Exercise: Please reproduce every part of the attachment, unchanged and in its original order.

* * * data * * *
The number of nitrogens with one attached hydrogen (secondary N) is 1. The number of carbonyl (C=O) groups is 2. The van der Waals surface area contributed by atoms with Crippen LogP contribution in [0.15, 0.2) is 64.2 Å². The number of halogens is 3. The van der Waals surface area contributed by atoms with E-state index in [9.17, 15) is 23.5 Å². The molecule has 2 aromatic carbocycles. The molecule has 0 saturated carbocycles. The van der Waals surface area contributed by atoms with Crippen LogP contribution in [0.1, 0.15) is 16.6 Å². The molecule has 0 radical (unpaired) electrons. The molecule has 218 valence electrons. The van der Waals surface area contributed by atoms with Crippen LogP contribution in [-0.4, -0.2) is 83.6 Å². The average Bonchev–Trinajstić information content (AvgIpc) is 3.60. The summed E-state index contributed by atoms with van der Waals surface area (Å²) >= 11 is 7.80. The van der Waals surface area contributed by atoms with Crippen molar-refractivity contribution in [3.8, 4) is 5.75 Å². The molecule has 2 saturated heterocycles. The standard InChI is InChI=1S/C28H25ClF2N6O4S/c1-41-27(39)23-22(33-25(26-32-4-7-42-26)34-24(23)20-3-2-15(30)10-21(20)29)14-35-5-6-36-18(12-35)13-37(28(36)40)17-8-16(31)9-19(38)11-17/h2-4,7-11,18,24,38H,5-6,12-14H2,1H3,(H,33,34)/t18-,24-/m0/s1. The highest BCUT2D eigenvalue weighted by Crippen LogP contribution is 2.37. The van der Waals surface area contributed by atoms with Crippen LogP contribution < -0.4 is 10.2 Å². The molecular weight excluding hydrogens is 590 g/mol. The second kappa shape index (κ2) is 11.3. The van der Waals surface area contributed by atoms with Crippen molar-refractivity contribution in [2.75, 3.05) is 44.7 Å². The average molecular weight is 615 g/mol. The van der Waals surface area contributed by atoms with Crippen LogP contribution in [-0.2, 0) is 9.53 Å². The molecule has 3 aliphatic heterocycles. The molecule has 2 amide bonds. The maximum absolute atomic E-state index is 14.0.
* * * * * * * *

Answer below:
The number of nitrogens with one attached hydrogen (secondary N) is 1. The number of carbonyl (C=O) groups is 2. The van der Waals surface area contributed by atoms with Crippen LogP contribution in [0.15, 0.2) is 64.2 Å². The number of halogens is 3. The van der Waals surface area contributed by atoms with E-state index in [9.17, 15) is 23.5 Å². The molecule has 2 aromatic carbocycles. The molecule has 0 saturated carbocycles. The van der Waals surface area contributed by atoms with Crippen LogP contribution in [0.1, 0.15) is 16.6 Å². The molecule has 0 radical (unpaired) electrons. The molecule has 218 valence electrons. The van der Waals surface area contributed by atoms with Crippen LogP contribution in [-0.4, -0.2) is 83.6 Å². The average Bonchev–Trinajstić information content (AvgIpc) is 3.60. The summed E-state index contributed by atoms with van der Waals surface area (Å²) >= 11 is 7.80. The van der Waals surface area contributed by atoms with Crippen molar-refractivity contribution in [3.8, 4) is 5.75 Å². The molecule has 2 saturated heterocycles. The standard InChI is InChI=1S/C28H25ClF2N6O4S/c1-41-27(39)23-22(33-25(26-32-4-7-42-26)34-24(23)20-3-2-15(30)10-21(20)29)14-35-5-6-36-18(12-35)13-37(28(36)40)17-8-16(31)9-19(38)11-17/h2-4,7-11,18,24,38H,5-6,12-14H2,1H3,(H,33,34)/t18-,24-/m0/s1. The highest BCUT2D eigenvalue weighted by Crippen LogP contribution is 2.37. The van der Waals surface area contributed by atoms with Crippen LogP contribution < -0.4 is 10.2 Å². The molecular weight excluding hydrogens is 590 g/mol. The second kappa shape index (κ2) is 11.3. The van der Waals surface area contributed by atoms with Crippen molar-refractivity contribution in [2.75, 3.05) is 44.7 Å². The average molecular weight is 615 g/mol. The van der Waals surface area contributed by atoms with Crippen LogP contribution in [-0.2, 0) is 9.53 Å². The molecule has 3 aliphatic heterocycles. The molecule has 2 amide bonds. The maximum absolute atomic E-state index is 14.0.